by ACCA student blogger Ng Jia Wen
Paper P2 was one of the more difficult papers I sat for under the ACCA Qualification (then again, all Foundation level (CAT) / ACCA papers are a hurdle of its own, but in any case). In fact, I wrote in one of my older posts previously of how it felt when I failed P2, the first failure in my entire ACCA journey and how I overcome the mental block it transpired.
I did my P2 re-sit in June 2014, with more preparation in hand. Thankfully, I succeeded. My classmates (and yourselves, surely) have all wondered what I did to prepare for the paper. Look no further. Here are the tips to prepare.
1. Know your enemy
“… If you know the enemy and you know yourself, you need not fear the result of a hundred battles.” – Sun Tzu, the Art of War.
This quote became a mantra for me while preparing for the P2 examinations. Sure, the syllabus is voluminous, one of the few papers in ACCA that contains this amount of width and depth. However, one must understand that we have to progress. The course requirements can only go higher from where we are, and we cannot stop learning.
With that said, understand the requirements of the paper. The study guide and syllabus gives a good direction for this.
However, knowing the enemy isn’t the only thing that matters.
2. Know yourself
“… If you know neither the enemy nor yourself, you will succumb in every battle.” – Sun Tzu, the Art of War.
It is more dangerous to go into the exam hall without knowing what the requirements of the paper are, and how much you know. I’m pretty sure most of us, if not all, have gone through this experience while sitting for the exam where we did not actually study hard for.
With that said, preparation is the key to success. Question is how do you prepare for P2?
Now that I know the paper is voluminous and I know full well that I do not have the luxury of being able to study for long period of time (which I am sure is one of the biggest problems all ACCA students face), I decided to approach the paper differently compared to my previous sitting.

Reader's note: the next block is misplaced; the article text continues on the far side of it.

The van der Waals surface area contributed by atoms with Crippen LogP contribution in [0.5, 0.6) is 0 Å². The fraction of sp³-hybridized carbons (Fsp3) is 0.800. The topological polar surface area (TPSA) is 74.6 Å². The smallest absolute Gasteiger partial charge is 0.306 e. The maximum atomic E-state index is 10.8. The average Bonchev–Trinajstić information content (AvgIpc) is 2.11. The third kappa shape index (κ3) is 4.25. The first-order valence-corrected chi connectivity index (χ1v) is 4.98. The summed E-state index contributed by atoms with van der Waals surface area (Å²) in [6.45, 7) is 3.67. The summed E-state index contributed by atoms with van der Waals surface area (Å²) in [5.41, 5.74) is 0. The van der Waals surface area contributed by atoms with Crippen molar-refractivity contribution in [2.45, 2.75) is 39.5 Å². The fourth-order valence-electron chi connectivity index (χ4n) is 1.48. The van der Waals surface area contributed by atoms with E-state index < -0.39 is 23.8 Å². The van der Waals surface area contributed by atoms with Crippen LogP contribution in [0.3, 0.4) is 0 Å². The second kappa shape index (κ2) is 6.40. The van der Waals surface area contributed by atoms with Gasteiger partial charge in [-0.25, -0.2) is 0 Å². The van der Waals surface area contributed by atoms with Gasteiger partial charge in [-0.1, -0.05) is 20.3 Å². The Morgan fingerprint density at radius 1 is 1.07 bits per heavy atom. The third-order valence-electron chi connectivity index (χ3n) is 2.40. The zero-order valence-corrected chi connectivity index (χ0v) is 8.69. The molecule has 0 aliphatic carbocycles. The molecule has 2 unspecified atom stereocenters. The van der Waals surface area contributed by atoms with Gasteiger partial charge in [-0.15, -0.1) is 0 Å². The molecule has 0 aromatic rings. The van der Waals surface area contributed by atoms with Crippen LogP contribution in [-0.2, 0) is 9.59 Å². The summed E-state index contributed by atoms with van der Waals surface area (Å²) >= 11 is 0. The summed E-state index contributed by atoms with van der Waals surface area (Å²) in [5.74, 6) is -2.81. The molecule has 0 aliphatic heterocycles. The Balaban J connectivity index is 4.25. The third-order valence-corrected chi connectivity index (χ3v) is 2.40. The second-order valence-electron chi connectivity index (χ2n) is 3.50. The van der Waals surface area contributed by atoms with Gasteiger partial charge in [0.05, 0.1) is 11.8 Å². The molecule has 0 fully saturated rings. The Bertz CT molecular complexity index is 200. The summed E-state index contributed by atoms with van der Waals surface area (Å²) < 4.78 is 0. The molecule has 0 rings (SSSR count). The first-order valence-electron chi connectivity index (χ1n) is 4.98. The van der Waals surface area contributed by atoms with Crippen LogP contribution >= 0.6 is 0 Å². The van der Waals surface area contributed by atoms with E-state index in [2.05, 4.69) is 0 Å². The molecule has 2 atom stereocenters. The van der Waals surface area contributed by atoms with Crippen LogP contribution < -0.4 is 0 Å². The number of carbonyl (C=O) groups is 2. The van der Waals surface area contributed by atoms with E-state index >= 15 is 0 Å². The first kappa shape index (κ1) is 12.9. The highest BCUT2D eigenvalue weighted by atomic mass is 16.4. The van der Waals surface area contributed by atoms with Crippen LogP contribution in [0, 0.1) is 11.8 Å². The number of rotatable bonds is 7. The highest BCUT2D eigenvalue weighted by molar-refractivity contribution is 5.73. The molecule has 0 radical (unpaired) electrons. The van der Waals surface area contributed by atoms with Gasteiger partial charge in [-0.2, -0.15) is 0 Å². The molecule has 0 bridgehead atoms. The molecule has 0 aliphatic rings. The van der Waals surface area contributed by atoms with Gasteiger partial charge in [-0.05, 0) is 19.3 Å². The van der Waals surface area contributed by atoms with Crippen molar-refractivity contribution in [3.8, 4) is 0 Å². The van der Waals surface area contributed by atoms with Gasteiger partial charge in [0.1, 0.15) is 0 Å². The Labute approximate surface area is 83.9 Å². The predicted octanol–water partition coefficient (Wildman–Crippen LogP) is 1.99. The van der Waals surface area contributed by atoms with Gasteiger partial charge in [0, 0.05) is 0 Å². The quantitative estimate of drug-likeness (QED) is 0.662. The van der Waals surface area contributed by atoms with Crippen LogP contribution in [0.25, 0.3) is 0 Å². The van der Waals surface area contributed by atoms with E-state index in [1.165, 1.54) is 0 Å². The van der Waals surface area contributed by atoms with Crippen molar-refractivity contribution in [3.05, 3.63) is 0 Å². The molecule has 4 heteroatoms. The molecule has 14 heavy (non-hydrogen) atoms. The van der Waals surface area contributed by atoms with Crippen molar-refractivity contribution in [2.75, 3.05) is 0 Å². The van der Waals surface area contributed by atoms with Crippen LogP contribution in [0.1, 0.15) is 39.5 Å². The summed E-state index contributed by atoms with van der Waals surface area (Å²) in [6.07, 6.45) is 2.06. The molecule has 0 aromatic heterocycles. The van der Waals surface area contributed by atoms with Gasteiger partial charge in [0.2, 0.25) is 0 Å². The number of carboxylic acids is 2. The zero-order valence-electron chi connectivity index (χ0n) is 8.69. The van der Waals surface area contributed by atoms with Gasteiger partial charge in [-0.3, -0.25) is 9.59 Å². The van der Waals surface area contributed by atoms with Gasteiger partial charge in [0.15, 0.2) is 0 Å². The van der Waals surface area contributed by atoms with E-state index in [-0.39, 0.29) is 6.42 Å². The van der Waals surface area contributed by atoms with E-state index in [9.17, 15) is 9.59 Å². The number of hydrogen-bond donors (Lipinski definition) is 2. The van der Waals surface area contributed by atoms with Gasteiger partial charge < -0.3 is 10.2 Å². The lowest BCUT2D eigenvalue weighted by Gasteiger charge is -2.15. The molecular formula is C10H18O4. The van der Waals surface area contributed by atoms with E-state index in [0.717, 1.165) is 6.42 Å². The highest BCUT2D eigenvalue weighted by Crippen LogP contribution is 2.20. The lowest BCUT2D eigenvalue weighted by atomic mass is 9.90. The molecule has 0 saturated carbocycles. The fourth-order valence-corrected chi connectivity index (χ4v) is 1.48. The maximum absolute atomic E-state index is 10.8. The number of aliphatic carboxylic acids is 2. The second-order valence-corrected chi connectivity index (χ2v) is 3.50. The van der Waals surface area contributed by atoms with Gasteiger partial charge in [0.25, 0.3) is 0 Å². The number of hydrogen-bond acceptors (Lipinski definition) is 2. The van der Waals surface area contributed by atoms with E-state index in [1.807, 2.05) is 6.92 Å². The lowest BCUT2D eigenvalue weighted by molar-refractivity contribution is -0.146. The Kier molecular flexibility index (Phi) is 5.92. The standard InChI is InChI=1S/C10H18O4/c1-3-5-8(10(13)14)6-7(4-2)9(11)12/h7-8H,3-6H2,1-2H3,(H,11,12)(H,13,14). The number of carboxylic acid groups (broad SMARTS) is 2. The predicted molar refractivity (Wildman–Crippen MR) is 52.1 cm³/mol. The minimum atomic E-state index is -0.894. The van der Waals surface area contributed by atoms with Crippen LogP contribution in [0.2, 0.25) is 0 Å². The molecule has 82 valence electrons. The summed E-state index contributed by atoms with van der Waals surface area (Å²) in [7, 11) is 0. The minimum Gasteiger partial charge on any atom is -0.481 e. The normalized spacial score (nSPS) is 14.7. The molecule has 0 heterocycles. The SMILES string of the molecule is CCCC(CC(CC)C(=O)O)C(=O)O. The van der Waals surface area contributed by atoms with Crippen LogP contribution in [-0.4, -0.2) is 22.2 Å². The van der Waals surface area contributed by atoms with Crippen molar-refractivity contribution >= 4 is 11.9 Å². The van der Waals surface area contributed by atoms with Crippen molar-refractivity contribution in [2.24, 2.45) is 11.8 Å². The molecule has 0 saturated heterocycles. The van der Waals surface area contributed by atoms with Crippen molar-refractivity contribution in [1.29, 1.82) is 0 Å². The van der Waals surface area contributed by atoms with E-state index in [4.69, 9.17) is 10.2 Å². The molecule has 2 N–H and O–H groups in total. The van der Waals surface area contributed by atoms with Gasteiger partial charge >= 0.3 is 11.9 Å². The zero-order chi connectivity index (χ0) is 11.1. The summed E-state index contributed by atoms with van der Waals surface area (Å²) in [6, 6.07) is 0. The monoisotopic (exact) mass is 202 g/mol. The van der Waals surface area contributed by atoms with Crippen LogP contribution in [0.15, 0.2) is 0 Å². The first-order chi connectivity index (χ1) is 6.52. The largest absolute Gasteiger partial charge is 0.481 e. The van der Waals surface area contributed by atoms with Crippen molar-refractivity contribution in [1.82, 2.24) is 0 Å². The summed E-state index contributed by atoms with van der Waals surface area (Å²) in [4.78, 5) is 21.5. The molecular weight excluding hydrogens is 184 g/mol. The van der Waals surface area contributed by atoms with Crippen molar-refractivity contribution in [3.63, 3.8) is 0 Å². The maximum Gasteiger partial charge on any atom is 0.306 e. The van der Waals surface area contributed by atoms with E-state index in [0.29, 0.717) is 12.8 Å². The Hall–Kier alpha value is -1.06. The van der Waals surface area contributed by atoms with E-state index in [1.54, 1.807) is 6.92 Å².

I decided to create cue cards, something that is shorter than short notes. The purpose of these cue cards is to act as a trigger for other related words to flow in. These cue cards will fit one side of an A4 paper so that it will be lightweight and easy to look through when I have some spare time.
For example, in my cue card for IAS 1 Presentation of Financial Instruments, for the definition of ‘asset’, I listed 3 bullet points.
- Resource controlled by entity
- Result of past event
- Future economic benefits expected to flow to entity
Granted, I didn’t follow the standard word for word, but the points required for the definition of asset are all there, which matters most during the examinations. Also, I did not list every small detail that the standard teaches. Some of the items have been taught in F7, Financial Reporting or have been repeated in a different standard.
The purpose of the cue cards is to remind you of new things, different in the standard.
You can create your cue cards now, during your revision period to help consolidate what you know. With my cue cards, I revised them every day, for all the standards that were tested in P2.
Many people would have run out of time during the exam because they had over written their answers in the previous questions. Thus, question practice is important too.
I generally take slightly longer time to finish question 1 because it is worth 50 marks, so I needed to train myself to write faster legibly for the Section B questions.
Mind you, these tips aren’t specific to P2; you can and should tweak your study method between different papers because their requirements and approaches are different.
Hopefully with these tips of mine, they would have answered one of life’s greatest mysteries (how does this person pass this paper?). Until then, study hard and take care of your health!